In vitro regenerated bulblets of 10 lily genotypes (Asiatic hybrids, Oriental hybrids, L. longiflorum and L. henryi) were stored for 28 months at -2 °C and 25 °C on four different media: a quarter or standard concentration MS-nutrients with 9 % (w/v) or 6 % sucrose. The combination of a quarter of the MS-nutrients and 9 % sucrose gave the highest reduction in sprout and bulb growth, the highest viability and the highest percentage of regrowth after 28 months of storage. At 25 °C, all lily genotypes survived 28 months of storage under these conditions. At -2 °C, Asiatic and Oriental hybrids survived 28 months of storage, whereas genotypes of L. longiflorum and L.henryi survived 6 months of storage, but died during prolonged storage at this temperature (Chapter 6).
Effects of freezing duration, previous storage duration of bulbs at -2 °C, and partial dehydration of scales on freezing tolerance of lily scales were studied for a series of cultivars. Freezing tolerance of scales was estimated by measuring ion leakage and recording scale bulblet regeneration. Both methods gave similar results. Freezing tolerance decreased with freezing exposure. A longer previous storage duration of the bulbs at -2 °C tended to reduce freezing tolerance of the scales. Dehydration of the scales to 10-20 % loss of water content significantly increased freezing tolerance. Further dehydration to 30- 40 % loss of water content did not further increase freezing tolerance. Nucleation temperatures, temperatures during crystallisation and melting temperatures of the scales were recorded for the cultivar 'Enchantment'. Nucleation occurred at higher temperatures after a longer previous storage duration of bulbs, indicating a reduced capacity to remain supercooled. The increased freezing tolerance of dehydrated lily scales could partly be explained by a decreased melting temperature of the scales. Long term storage of lily bulbs at -2 °C was concluded to be safer after partial dehydration to 10-20% loss of the original water content (Chapter 7).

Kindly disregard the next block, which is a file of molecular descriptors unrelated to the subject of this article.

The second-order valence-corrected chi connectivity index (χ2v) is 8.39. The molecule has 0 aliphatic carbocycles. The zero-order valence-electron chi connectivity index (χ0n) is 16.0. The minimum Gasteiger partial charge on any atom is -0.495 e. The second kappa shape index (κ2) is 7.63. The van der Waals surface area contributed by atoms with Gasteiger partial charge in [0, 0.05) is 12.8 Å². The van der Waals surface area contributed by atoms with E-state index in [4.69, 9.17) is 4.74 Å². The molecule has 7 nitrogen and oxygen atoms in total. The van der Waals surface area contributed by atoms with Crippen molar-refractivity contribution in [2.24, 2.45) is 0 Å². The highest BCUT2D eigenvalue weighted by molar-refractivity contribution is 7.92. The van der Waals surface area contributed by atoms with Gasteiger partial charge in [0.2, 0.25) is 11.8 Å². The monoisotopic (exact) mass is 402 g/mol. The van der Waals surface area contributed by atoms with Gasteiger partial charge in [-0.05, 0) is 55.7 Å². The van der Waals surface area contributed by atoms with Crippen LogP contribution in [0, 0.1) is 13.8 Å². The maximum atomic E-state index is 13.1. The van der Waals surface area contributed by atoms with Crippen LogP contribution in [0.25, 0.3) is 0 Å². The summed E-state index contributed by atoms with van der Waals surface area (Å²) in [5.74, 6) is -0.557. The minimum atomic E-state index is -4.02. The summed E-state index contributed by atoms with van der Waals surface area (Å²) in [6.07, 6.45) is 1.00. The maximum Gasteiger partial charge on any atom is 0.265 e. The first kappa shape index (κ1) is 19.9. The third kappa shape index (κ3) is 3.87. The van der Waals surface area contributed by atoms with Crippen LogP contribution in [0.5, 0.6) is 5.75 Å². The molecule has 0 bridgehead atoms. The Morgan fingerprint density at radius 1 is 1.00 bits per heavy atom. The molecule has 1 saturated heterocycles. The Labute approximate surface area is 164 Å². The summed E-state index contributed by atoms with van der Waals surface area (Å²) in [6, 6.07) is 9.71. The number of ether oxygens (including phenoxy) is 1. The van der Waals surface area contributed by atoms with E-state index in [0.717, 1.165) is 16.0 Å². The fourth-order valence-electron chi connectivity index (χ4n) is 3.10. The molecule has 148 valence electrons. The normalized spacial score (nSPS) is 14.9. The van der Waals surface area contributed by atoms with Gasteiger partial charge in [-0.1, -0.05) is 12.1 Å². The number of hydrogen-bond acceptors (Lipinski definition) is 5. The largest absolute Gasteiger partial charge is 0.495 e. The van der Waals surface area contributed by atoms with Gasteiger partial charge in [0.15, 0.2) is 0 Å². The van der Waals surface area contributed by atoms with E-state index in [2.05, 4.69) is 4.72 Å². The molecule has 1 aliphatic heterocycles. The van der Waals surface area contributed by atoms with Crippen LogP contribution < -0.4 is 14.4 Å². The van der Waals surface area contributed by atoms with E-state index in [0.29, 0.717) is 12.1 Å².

Possible involvement of oxidative stress in the loss of regeneration capacity was tested for 'Enchantment' scales from bulbs stored for 0 to 5 years at -2 °C in moist peat. Regeneration ability decreased after more than I year of storage and was completely lost after 5 years. White (i.e. with no visual damage) scales were used to test whether breakdown of membranes by oxidative stress was an early event in this storage-induced viability loss of lily bulbs. Estimates of changes in ion leakage, the content and oxidation state of glutathione, the content of phospholipids, the content of neutral lipids, the content of free fatty acids, and the degree of unsaturation. of fatty acids in phospholipids during storage, gave no indication that oxidative stress is a major factor associated with the loss of regeneration capacity of lily bulbs during cold storage (Chapter 8).
The developed storage methods, facilitate the maintenance of a lily germplasm collection. The possibility to increase freezing tolerance by partial dehydration, and the probable absence of oxidative stress during cold storage give good prospects for the development of techniques providing a further increase in the maximum storage duration of lily germplasm.